Static type validation is both a powerful method to catch a variety of bugs and a way to add clear, automatically checked documentation to your source code. Transcrypt includes an experimental version of Jukka Lehtosalo's mypy static type validator This validator uses type hints to rigorously cross-check correct use of datatypes all through your application. To activate static type validation use the -ds switch. You can combine static type validation with lightweight consistency checking using both the -ds and -dc switches.

Below is an example of code with type hints and deliberate inconsistencies, and the output of both the static type validator and the lightweight consistency checker. As can be seen, many errors can be caught in this way.

# from org.transcrypt.stubs.browser import __pragma__

from typing import Iterator #, List, Dict, ClassVar

import mod1
import mod2

testVar: int = 3.5

def fib (n: int) -> Iterator [int]:
    a, b = 0, 1
    while a < n:
        # yield a
        a, b = b, a + b
    return 3
def add (a: int, b: int) -> None:
    return a + b
class A:
    def __init__ (self) -> None:
    def test (self) -> None:
        return 'test'
__pragma__ ('ifdef', '__undefined__')   # Needed because Transcrypt imports are compile time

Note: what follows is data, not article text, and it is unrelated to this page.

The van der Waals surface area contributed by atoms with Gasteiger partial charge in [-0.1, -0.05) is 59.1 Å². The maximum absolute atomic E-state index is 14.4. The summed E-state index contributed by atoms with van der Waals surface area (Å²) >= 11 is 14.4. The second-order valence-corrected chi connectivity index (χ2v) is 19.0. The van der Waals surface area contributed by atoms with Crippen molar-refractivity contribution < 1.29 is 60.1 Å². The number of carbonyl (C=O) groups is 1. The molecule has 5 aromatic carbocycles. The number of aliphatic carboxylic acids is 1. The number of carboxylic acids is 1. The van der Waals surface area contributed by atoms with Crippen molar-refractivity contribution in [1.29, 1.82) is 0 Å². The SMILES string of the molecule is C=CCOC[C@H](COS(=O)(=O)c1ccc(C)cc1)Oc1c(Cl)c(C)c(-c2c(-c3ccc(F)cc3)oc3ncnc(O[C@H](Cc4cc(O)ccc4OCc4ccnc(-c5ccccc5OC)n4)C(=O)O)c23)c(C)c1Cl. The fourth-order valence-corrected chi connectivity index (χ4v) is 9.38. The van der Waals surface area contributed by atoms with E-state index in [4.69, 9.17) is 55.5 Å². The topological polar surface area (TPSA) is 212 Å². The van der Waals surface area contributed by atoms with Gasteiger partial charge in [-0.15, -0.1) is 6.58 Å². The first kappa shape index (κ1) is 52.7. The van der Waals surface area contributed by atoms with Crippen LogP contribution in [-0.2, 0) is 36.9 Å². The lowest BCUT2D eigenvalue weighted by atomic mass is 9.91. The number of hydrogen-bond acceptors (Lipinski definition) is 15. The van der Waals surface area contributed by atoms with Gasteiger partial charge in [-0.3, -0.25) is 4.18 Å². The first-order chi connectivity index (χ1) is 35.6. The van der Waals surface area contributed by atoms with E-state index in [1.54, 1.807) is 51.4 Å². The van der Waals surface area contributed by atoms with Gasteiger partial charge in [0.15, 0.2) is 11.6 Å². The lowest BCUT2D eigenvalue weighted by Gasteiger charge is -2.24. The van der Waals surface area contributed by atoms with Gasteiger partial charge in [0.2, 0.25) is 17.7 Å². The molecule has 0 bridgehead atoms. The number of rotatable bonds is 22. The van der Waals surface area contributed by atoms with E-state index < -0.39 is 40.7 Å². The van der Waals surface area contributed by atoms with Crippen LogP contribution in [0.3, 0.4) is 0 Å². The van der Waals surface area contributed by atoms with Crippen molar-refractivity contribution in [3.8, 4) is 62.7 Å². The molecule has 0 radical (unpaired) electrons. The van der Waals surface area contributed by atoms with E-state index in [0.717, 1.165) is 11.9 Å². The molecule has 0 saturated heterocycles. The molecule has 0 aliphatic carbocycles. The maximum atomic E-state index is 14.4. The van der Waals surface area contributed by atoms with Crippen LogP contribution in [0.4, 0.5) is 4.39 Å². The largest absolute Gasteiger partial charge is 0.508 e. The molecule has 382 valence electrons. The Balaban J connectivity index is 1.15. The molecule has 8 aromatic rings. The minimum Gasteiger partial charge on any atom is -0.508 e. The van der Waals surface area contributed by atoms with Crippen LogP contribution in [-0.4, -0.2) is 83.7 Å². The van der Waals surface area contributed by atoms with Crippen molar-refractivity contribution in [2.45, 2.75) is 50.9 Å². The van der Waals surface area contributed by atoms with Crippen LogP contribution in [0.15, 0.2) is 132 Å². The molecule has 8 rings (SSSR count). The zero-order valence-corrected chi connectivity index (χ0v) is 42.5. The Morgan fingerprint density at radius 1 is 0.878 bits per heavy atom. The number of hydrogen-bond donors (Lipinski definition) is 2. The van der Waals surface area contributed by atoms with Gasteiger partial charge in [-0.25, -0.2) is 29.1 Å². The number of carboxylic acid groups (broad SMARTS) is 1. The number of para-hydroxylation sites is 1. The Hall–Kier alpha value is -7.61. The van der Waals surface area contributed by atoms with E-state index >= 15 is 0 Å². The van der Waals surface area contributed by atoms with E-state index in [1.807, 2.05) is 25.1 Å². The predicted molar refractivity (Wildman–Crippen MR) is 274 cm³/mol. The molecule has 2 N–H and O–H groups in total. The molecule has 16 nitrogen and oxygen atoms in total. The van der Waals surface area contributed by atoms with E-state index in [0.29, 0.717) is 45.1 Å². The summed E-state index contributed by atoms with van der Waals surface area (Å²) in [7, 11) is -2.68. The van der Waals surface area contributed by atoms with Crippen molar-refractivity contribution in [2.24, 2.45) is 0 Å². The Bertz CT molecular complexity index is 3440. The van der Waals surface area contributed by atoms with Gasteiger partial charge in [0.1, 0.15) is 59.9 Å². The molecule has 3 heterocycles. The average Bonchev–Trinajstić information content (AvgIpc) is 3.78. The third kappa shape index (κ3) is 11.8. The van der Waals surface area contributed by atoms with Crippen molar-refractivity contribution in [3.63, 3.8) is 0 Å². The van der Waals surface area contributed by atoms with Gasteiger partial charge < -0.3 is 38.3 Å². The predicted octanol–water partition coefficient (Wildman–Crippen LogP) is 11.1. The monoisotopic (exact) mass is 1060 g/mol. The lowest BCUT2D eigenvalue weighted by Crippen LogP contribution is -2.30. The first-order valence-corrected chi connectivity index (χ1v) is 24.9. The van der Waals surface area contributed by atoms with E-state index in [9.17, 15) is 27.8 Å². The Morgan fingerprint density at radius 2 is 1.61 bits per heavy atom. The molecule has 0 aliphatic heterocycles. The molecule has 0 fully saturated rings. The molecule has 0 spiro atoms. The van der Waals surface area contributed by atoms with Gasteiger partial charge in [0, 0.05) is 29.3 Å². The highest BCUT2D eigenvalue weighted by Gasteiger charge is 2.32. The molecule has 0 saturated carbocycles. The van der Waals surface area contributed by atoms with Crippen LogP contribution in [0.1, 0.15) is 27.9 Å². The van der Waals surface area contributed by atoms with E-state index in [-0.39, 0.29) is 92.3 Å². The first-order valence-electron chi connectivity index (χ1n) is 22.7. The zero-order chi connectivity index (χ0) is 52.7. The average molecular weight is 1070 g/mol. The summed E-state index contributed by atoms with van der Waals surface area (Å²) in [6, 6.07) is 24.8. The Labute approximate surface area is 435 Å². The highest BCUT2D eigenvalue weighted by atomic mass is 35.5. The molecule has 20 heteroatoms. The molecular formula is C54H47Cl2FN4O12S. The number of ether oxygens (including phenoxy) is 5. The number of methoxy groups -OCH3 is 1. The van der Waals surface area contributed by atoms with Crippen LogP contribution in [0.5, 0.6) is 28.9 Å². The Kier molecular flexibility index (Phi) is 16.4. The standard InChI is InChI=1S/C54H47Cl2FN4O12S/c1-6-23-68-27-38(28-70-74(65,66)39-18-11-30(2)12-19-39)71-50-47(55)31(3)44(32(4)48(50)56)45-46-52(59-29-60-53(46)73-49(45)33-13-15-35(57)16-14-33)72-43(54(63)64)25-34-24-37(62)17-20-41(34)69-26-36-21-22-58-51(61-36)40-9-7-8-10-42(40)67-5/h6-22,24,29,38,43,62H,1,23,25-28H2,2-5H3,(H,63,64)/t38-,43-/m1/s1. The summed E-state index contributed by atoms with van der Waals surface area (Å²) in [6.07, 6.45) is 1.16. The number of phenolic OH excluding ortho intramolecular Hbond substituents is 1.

if '__undefined__' in __symbols__:      # Needed because CPython doesn't understand pragmas

    # Variable annotations

    aList: List [int] = []

    aString: str    # Note: no initial value!

    class aClass:
        aClassVar: ClassVar [Dict [str, int]] = {}
    aList = [1.1, 2.2]
    aString = 1000
    aClass.aClassVar = {'aString', 3.14}

__pragma__ ('endif')
def test (i: int) -> int:
    a = 3
    a = 4.5
    return str (i)
def test (i: str) -> str:
    return 3
Results of the static type validation and the lightweight consistency check

D:\activ_tosh\geatec\transcrypt\qquick\Transcrypt\transcrypt\development\manual_tests\static_types>python D:\activ_tosh\geatec\transcrypt\qquick\Transcrypt\transcrypt\__main__.py -b -m -dm -dt -da -sf -e 6 -ds -dc -n static_types.py